We are pleased to be working with Governor Kasich’s team on areas where we agree, and Substitute SB305 is a good example. What originally could have been an unintended threat to gun owners has been modified to provide explicit protection to persons doing nothing more than securing their firearms in their vehicles. As a single issue group, Buckeye Firearms Association will not take a further position, for or against, Substitute SB305.”

    There are car safes that are made to fit under the front seat so that you can secure your firearm in it when you’re away from the vehicle. These aren’t “hidden” per se and are marketed specifically for this purpose. For people like me, who are CCW permit holders, we have to have somewhere to store our firearms when we go to places like Betty’s because Liz (and I do love her) thinks I’m going to shoot the place up.

    The “hidden compartment” that the bill is referring to are compartments that people create in their tail lights and side panels that are not easily accessible and that a reasonable person would conclude was created to hide contraband.

    Here is a link to the type of hidden compartments the law is trying to describe: http://www.fbi.gov/stats-services/publications/law-enforcement-bulletin/October-2010/investigating-and-prosecuting-hidden-compartment-cases

    #483430
    hugh59
    hugh59
    Participant

    Rockmastermike said:
    I dunno. it makes little sense to me. They article said that johnny law was complaining that they couldn’t bust people with hidden compartments unless they actually found drugs in them. So they wanted a law making the compartments themselves illegal. Now the NRA demands that if there’s a gun in the compartment, but no drugs it should be legal, thus providing a handy loophole.

    Its looking more and more like some kind of monty python skit.

    Yes, this exception pretty much makes the law pointless, unless you want to require permits for the hidden compartments.

    As for buying a car and learning later on that it has a compartment, looks like a dismissal of charges to me. I had to do that in a case where 2 guys were busted for drunk driving and a search of the car found some bags of cocaine concealed in it. The defendants claimed they had just purchased the car and that the drugs did not belong to them. I was unable to prove beyond a reasonable doubt that the drugs belonged to them.

    #483431

    joev
    Participant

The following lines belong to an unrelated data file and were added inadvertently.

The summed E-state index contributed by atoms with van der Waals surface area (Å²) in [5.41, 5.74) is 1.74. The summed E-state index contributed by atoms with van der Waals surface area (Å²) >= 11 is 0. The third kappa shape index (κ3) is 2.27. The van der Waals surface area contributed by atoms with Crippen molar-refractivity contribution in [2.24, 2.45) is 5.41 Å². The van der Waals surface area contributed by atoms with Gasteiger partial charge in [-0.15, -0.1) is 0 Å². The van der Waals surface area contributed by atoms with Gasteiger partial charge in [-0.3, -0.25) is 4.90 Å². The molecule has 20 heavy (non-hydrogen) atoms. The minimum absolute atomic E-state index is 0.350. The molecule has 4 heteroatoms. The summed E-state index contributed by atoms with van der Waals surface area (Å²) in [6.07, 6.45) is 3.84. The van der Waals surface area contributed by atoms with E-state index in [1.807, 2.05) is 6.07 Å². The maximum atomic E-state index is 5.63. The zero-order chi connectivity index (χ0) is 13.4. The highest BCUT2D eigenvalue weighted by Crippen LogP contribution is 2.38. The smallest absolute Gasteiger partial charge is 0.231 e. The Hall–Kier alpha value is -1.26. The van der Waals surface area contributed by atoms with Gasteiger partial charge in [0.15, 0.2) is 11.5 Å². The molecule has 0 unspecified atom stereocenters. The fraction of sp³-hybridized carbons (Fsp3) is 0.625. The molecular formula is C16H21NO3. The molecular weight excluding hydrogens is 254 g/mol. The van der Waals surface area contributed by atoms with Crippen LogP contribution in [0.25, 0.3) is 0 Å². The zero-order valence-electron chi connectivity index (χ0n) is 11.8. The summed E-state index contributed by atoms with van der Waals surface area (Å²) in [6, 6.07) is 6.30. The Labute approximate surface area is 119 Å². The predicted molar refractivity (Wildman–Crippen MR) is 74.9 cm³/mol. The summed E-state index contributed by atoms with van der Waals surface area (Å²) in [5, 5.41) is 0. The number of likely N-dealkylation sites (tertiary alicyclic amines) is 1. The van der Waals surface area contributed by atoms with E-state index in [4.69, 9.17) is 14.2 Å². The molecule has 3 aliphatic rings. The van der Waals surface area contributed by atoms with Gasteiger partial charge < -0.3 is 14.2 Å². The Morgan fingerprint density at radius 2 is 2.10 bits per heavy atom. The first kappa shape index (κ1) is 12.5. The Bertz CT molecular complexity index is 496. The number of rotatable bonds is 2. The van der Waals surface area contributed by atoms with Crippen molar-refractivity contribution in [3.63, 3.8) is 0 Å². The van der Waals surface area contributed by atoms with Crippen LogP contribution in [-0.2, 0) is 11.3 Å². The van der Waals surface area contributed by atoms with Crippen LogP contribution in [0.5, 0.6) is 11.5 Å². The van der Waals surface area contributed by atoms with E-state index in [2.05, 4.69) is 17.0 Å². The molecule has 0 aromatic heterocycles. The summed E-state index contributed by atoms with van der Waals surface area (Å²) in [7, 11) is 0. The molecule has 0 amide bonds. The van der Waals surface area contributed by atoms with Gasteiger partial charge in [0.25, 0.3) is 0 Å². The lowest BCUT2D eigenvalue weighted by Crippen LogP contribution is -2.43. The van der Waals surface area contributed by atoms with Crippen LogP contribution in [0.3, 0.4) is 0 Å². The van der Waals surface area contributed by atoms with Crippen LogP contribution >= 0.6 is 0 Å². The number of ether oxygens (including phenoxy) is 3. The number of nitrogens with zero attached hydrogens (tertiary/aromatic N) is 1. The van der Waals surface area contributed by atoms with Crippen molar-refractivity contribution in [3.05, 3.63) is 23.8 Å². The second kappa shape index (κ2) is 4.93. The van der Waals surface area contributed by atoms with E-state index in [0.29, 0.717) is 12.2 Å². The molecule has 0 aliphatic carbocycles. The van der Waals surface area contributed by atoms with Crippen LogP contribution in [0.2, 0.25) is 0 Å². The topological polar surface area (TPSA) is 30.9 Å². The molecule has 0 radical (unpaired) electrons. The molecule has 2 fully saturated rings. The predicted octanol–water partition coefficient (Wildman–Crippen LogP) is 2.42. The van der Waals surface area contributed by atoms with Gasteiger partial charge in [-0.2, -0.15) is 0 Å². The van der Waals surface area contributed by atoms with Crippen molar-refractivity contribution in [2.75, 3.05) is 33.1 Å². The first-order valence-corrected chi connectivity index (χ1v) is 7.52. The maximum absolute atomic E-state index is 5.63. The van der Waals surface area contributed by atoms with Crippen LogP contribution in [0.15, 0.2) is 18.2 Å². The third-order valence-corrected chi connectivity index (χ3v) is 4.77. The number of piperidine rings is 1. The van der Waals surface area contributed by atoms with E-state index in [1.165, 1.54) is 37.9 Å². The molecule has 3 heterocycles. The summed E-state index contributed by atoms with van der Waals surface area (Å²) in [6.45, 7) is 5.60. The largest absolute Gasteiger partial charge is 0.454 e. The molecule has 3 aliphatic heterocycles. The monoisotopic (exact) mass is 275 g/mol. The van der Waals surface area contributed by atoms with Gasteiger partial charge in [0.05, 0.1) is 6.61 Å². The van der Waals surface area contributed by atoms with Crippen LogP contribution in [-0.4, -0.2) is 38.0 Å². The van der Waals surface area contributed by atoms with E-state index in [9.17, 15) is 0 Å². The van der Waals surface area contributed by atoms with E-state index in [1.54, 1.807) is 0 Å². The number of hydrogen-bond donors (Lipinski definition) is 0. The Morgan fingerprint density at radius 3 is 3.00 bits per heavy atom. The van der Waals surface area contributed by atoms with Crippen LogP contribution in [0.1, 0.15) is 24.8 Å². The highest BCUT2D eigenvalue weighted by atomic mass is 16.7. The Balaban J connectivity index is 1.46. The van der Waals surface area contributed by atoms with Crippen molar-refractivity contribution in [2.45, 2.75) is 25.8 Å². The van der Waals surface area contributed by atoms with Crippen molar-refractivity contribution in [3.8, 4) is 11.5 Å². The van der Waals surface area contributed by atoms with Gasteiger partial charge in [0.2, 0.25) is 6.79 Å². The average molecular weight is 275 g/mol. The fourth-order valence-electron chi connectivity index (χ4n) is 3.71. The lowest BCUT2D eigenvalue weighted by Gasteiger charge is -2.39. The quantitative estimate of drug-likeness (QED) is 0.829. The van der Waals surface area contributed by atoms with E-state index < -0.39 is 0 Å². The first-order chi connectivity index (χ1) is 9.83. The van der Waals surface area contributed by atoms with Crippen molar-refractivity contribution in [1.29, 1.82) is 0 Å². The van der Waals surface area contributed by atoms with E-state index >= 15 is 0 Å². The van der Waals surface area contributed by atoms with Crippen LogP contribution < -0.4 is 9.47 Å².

Can anyone think of a reasonable circumstance that makes a having a hidden car compartment necessary?

    #483432
    hugh59
    hugh59
    Participant

    joev said:
    Can anyone think of a reasonable circumstance that makes a having a hidden car compartment necessary?

    You want to go to Surly Girl after work and you do not want to take your laptop and iPod in with you. And you are afraid that leaving them out of sight in the trunk may not be protection enough.

    #483433

    Cookie
    Member

    joev said:
    Can anyone think of a reasonable circumstance that makes a having a hidden car compartment necessary?

    Clown storage.

    #483434
    Snarf
    Snarf
    Participant

    joev said:
    Can anyone think of a reasonable circumstance that makes a having a hidden car compartment necessary?

    Maybe you just get the triple beam and measure out yo dope
    Mix one gram of soda every seven grams of coke
    An shake it up until it bubble up an get harder
    Then sit the tube in some ready made cold water
    Twist the bitch like a knot while it’s still hot
    And watch that shit while it can rise to the fuckin top
    Now ya cocaine powda is crack.

    And you need a place to put it?

    #483435

    joev
    Participant

    hugh59 said:
    You want to go to Surly Girl after work and you do not want to take your laptop and iPod in with you. And you are afraid that leaving them out of sight in the trunk may not be protection enough.

    Or if you’re Inspector Gadget!

    #483436

    jimbach
    Participant

    joev said:
    Can anyone think of a reasonable circumstance that makes a having a hidden car compartment necessary?

    “Josh, in a free society you don’t need a good reason to make something legal, you need a good reason to make it illegal.” – Donna Moss (The West Wing)

    #483437

    joev
    Participant

    Snarf said:
    Maybe you just get the triple beam and measure out yo dope
    Mix one gram of soda every seven grams of coke
    An shake it up until it bubble up an get harder
    Then sit the tube in some ready made cold water
    Twist the bitch like a knot while it’s still hot
    And watch that shit while it can rise to the fuckin top
    Now ya cocaine powda is crack.

    And you need a place to put it?

    But not in your trunk. Gotcha!

    #483438
    Snarf
    Snarf
    Participant

    joev said:
    But not in your trunk. Gotcha!

    Well my glove compartment is locked so is the trunk and the back
    And I know my rights so you gon’ need a warrant for that

Viewing 15 posts - 16 through 30 (of 38 total)